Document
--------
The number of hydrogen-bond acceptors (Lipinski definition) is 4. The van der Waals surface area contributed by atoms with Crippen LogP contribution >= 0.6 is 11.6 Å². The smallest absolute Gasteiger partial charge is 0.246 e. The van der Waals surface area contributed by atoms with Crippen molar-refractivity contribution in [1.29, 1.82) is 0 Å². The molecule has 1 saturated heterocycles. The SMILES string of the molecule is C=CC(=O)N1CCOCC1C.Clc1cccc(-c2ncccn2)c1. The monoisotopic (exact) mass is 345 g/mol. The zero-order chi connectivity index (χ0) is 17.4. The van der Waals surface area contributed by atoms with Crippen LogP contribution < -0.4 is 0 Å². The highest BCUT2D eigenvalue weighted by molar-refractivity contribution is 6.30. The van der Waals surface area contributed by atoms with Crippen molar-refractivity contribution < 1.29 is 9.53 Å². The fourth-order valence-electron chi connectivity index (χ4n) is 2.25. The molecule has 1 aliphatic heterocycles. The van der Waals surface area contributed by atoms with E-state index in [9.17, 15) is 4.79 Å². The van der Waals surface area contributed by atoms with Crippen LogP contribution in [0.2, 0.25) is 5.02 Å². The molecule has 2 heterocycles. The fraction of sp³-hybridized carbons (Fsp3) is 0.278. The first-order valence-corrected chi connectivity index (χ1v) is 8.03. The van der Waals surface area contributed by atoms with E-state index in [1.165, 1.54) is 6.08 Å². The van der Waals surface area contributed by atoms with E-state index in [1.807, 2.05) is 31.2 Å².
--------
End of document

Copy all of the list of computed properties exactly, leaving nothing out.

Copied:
The number of hydrogen-bond acceptors (Lipinski definition) is 4. The van der Waals surface area contributed by atoms with Crippen LogP contribution >= 0.6 is 11.6 Å². The smallest absolute Gasteiger partial charge is 0.246 e. The van der Waals surface area contributed by atoms with Crippen molar-refractivity contribution in [1.29, 1.82) is 0 Å². The molecule has 1 saturated heterocycles. The SMILES string of the molecule is C=CC(=O)N1CCOCC1C.Clc1cccc(-c2ncccn2)c1. The monoisotopic (exact) mass is 345 g/mol. The zero-order chi connectivity index (χ0) is 17.4. The van der Waals surface area contributed by atoms with Crippen LogP contribution < -0.4 is 0 Å². The highest BCUT2D eigenvalue weighted by molar-refractivity contribution is 6.30. The van der Waals surface area contributed by atoms with Crippen molar-refractivity contribution < 1.29 is 9.53 Å². The fourth-order valence-electron chi connectivity index (χ4n) is 2.25. The molecule has 1 aliphatic heterocycles. The van der Waals surface area contributed by atoms with E-state index in [9.17, 15) is 4.79 Å². The van der Waals surface area contributed by atoms with Crippen LogP contribution in [0.2, 0.25) is 5.02 Å². The molecule has 2 heterocycles. The fraction of sp³-hybridized carbons (Fsp3) is 0.278. The first-order valence-corrected chi connectivity index (χ1v) is 8.03. The van der Waals surface area contributed by atoms with E-state index in [1.165, 1.54) is 6.08 Å². The van der Waals surface area contributed by atoms with E-state index in [1.807, 2.05) is 31.2 Å².